Date: Thu, 08 Aug 1996 16:50:37 -0500 From: JOHN PARKER <JPARKER@BAKER-HOSTETLER.COM> Subject: United Media To: DWallach@fs.CS.Princeton.EDU
Thank you for agreeing to remove Dilbert from your Web site. The fact that you approached this issue in good faith with an interest in what the law ought to be was certainly refreshing to me given the attitude of most infringers I generally deal with. (Your situation is also unique in that I got bombarded with e-mails, both pro and con, from people voicing their opinion.)
I also hope you will leave this with a sense that United Media and Scott Adams are not bad guys. UM is in the business of selling intellectual property rights. UM's only product is selling to others the right to copy and display those rights, i.e. the likenesses of the comic strip characters. Consequently, UM zealously protects and guards the value of those rights. If others can use those rights without paying, UM loses its ability to make money. More importantly, perhaps, if UM loses control over the context in which the property is displayed (my favorite example being an inline of the Dilbert strip to the Klu Klux Klan's pornographic web page) it will erode the value of the property in a way that will be very difficult to measure. Finally, I strongly believe that the Copyright Act prohibits inlining. But we don't have to agree on everything.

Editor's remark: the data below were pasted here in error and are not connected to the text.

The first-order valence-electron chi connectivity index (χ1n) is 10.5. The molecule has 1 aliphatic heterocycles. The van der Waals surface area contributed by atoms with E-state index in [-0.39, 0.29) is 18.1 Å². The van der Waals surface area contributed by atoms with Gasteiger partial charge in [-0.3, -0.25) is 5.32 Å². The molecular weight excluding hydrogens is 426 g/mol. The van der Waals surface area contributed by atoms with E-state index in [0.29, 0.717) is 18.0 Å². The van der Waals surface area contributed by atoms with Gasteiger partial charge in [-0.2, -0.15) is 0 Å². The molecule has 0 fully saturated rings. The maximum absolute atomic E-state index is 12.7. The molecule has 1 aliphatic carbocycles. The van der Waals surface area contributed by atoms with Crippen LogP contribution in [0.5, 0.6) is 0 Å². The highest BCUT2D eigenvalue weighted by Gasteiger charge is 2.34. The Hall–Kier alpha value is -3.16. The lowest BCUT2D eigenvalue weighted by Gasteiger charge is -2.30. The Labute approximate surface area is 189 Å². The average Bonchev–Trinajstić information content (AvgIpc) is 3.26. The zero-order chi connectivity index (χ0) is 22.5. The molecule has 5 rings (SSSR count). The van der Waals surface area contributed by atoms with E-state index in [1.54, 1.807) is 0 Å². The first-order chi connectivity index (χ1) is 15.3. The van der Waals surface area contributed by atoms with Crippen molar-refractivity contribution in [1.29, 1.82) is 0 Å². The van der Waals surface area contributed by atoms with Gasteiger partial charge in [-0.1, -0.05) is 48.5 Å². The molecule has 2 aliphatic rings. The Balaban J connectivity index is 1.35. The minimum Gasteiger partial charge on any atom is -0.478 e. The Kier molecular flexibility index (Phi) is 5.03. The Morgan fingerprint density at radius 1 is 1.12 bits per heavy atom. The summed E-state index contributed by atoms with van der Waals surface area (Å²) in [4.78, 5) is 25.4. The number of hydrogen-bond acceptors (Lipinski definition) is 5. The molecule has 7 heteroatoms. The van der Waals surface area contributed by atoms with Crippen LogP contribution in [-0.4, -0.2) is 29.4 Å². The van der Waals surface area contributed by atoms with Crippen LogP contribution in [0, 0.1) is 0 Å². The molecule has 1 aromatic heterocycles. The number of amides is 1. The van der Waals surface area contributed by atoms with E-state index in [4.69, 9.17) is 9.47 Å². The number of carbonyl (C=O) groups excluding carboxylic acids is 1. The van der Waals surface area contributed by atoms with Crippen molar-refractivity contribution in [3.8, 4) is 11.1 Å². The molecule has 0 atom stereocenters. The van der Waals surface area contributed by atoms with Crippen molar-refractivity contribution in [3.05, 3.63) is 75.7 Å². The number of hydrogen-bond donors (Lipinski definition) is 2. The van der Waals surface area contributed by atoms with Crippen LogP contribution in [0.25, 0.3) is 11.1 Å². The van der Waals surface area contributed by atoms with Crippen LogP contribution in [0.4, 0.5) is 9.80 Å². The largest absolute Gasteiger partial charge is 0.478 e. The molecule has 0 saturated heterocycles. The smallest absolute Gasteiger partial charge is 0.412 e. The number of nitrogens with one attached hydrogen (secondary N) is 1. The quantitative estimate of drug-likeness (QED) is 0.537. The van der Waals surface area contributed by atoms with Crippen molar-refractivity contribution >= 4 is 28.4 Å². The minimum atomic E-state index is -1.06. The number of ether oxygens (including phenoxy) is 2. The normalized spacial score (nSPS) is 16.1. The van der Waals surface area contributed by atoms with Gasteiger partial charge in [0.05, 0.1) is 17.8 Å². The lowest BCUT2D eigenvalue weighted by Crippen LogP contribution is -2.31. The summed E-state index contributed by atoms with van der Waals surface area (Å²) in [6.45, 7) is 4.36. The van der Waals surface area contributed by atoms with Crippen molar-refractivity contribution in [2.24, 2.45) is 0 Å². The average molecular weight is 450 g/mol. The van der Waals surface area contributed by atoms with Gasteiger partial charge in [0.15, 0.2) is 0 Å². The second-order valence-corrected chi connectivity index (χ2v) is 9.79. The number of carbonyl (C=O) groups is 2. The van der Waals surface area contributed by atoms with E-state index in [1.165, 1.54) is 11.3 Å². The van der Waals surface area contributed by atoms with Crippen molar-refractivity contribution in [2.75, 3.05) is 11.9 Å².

All this being said, UM grants you, and you alone, the right to display the August 4, 1996 Dilbert comic strip in reduced form as it presently appears on your "Technical Details" page of your Web site. You agree to maintain the quality of the reproduction in a manner consistent with the present appearance of the strip and UM shall have approval over any alterations you propose. (If you want, call me and I'll explain the need for these provisions.)
Again, thank you for your cooperation.